Last reviewed 5 November 2013

A study has reported that the use of telemonitoring to remotely support patients with managing chronic obstructive pulmonary disease (COPD) did not reduce their risk of being admitted to hospital with an acute exacerbation.

Effectiveness of Telemonitoring Integrated into Existing Clinical Services on Hospital Admission for Exacerbation of Chronic Obstructive Pulmonary Disease found that, for patients with a history of admission for exacerbations of COPD, “telemonitoring was not effective in postponing admissions and did not improve quality of life”.

The one-year randomised controlled trial, the results of which were published in the British Medical Journal (BMJ), included 256 patients registered with practices in Lothian, all of whom had a recent history of being admitted to hospital for an acute exacerbation of COPD.

In the trial, telemonitoring was integrated into existing clinical services so that intervention and control groups had access to the same clinical care. The telemonitoring participants used a touchscreen to complete a daily questionnaire about symptoms and treatment use, and monitor oxygen saturation using linked instruments. Algorithms, based on the symptom score, generated alerts if readings were left out or breached thresholds.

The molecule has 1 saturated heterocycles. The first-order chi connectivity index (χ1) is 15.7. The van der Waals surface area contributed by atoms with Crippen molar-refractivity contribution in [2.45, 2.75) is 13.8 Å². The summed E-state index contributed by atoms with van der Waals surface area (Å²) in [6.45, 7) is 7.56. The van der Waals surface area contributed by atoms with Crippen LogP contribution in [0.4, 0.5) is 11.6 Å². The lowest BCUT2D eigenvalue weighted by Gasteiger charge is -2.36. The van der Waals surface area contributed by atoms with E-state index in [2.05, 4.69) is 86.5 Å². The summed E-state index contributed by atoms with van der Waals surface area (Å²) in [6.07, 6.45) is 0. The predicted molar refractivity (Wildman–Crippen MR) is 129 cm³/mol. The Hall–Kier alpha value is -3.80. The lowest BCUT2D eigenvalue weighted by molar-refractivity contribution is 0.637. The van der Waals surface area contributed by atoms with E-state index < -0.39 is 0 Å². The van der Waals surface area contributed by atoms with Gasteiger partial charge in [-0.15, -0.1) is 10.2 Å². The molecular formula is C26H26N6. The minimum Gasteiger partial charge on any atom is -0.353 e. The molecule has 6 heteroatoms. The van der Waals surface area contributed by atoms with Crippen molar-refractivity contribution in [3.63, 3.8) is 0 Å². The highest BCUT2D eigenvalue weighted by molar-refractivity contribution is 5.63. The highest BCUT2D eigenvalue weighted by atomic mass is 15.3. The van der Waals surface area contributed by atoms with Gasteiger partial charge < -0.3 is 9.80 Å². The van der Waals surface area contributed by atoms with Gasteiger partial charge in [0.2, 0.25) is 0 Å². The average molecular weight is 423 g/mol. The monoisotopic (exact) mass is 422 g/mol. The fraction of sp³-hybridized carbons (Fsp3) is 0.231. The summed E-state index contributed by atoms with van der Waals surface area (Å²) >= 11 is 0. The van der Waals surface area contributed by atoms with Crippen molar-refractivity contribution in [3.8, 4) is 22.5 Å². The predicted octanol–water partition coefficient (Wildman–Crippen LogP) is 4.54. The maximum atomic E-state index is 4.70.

Concerns among GPs about the costs of setting up for the new directed enhanced service (DES) for remote telemonitoring, together with renewed doubts over the benefits of this approach for people with long-term conditions, appear to be increasing.

Findings from a government-backed Whole System Demonstrator cluster randomised trial showed that for people with long-term conditions, telehealth could reduce mortality and help avoid emergency hospital care but the cost of the technology needed to be set against any estimated hospital cost savings. An editorial that accompanied this study in the BMJ added that the results did not convincingly support the Department of Health’s “3millionlives” scheme to bring telehealth and telecare to three million people with long-term conditions and complex care needs.

The more recent study on managing COPD concluded that the integration of telemonitoring into existing clinical services had no effect on delaying time to a hospital admission, and had a substantial impact on workload. It stated: “The positive effect of telemonitoring seen in previous trials could thus be due to enhancement of the underpinning clinical service rather than the telemonitoring communication.

“Specific developments that could improve the performance of telemonitoring in COPD in the future include the validation of measures and algorithms that can predict potentially serious exacerbations more reliably, and an understanding of clinical contexts in which telemonitoring is most effective. In the meantime, long-term telemonitoring of people with COPD is unlikely to reduce admissions unless it is a means of enhancing clinical services.”